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0179 Notes on Marco Polo : vol.1
Notes on Marco Polo : vol.1 / Page 179 (Color Image)

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doi: 10.20676/00000246
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117. CARACHOÇO   163

in 59 s.c., and was re-organized in 48 B.C. Its aim was to strengthen Chinese influence in the territory of the king of Anterior Chü-shih, whose capital was at Yar, to the north-west of Turfan. Kao-ch'ang grew enough in importance to become in 327 the seat of a chün (« commanderie» in CHAVANNES'S terminology), which was created by the irregular dynasty of the Anterior Liang of Kan-su. When the Ta-Chü-chü became independent in the Turfan region, they had their capital at Kao-ch'ang; it was certainly there in the middle of the 5th cent. Later, the Ch'ü dynasty moved its capital to Yar, perhaps already in 497, and in any case before the Kao-ch'ang kingdom was conquered by the T'ang in 640; the accounts of the siege of the capital in 640 refer to Yar, not to Kao-ch'ang = Qarà-hôjo as is generally said. After the conquest, the «general protectorate for the Pacification of the West » (An-hsi tu-hu-fu) and the civil administration of Hsi-chou (« Western District ») were at first established at Yar, but were soon transferred (in 651 or 657) to « the ancient land of Kao-ch'ang », i. e. most probably to Qarà-hôjo. In 658, the « general protectorate for the Pacification of the West » was moved to Kucà, but the civil administration of Hsi-chou remained at Qarà-hôjo. About 790, Qarà-hôjo was conquered by the Tibetans. After the fall of the Uighur empire of the Orkhon basin in 840-843, a new Uighur kingdom was founded in the Turfan region; its southern capital was Qarà-hôjo, the northern one being Bes-balïq, north of the T'ien-shan and to the north-east of Urumchi. Vassal of the Qara-khitai in the 12th cent., the Uighur kingdom of Qarà-hôjo submitted to Chinghizkhan in 1209; the royal family and the grandees, laden with honours, retained a semi-official position; towards 1400, Qarà-hôjo was replaced by Turfan as the foremost city south of the T'ienshan. As the sovereign of the Uighur kingdom of Qarà-hôjo bore the title of iduqut, ïdïqut (< ïduq-qut, « Holy Majesty »), the ruins of his capital are now known locally as Ydïqut-sahri, « City of the ïdïqut ». The wonderful finds of manuscripts and of artistic and antiquarian remains which have in recent years been made at Idïqut-sahri by GRÜNWEDEL and, above all, by VON LE COQ, are well known.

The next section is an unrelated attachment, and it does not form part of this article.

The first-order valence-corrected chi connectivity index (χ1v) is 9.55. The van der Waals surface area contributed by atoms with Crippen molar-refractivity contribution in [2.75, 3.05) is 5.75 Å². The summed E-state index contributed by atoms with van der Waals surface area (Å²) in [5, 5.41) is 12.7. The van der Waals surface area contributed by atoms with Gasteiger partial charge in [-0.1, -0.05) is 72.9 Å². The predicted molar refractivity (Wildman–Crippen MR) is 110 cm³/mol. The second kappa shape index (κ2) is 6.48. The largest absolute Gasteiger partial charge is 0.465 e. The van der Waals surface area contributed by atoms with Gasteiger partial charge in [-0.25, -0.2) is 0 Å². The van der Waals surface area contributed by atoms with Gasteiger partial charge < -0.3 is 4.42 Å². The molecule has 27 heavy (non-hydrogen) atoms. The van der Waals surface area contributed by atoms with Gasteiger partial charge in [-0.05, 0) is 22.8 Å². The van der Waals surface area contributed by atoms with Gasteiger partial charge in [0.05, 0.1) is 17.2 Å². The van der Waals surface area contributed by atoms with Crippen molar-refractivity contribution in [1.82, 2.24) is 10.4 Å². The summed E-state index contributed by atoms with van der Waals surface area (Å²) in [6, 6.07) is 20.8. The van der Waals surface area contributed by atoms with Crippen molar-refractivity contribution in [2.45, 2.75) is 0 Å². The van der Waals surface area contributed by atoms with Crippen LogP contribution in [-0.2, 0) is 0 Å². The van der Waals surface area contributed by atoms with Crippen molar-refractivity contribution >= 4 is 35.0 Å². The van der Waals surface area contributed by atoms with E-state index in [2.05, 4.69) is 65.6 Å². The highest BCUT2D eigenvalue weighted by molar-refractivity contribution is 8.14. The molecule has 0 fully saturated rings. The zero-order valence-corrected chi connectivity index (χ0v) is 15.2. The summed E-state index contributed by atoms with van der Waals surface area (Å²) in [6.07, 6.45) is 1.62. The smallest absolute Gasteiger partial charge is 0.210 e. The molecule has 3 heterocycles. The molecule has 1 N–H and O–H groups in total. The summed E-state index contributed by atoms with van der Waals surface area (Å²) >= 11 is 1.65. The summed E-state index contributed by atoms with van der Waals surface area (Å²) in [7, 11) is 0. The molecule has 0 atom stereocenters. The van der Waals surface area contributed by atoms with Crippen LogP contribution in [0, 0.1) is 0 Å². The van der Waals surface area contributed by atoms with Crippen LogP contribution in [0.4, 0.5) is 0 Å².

The literature on Kao-ch'ang is voluminous. In the above sketch, I have summed up the conclusions of an unpublished memoir which I have written on the history of the Turfan region. Some of these conclusions are not in absolute agreement with current views. I must abstain, however, from quoting my authorities because they would be useless and sometimes misleading without a critical examination of almost every passage, a procedure which space here forbids.

At the beginning of the Christian era, the population of the region of Turfan must have spoken the same language as the people of Qaràsahr (then Yen-ch'i), a so-called « Tokharian dialect. Then with the growth of the colony of Kao-ch'ang, Chinese gained ground. The first Kao-ch'ang kingdom of the 5th-7th cents. was in the hands of rulers of Altaic origin who had already turned almost Chinese. A real Turkish influence is manifest in documents of the end of the 6th cent., when the T'u-chüeh empire extended its sway over almost the whole of Central Asia. Then came the Chinese conquest of 640, with a lasting cultural and linguistic action. The Tibetan occupation at the end of the 8th cent. was short-lived, and left but few traces. From the second half of the 9th cent., the Uighur dialect of the Turkish language ruled supreme, and was used by followers of all the various religions which were practised there, Buddhism, Nestorianism, Manichaeism, perhaps Mazdeism, and later Islam. In the Mongol period, the bulk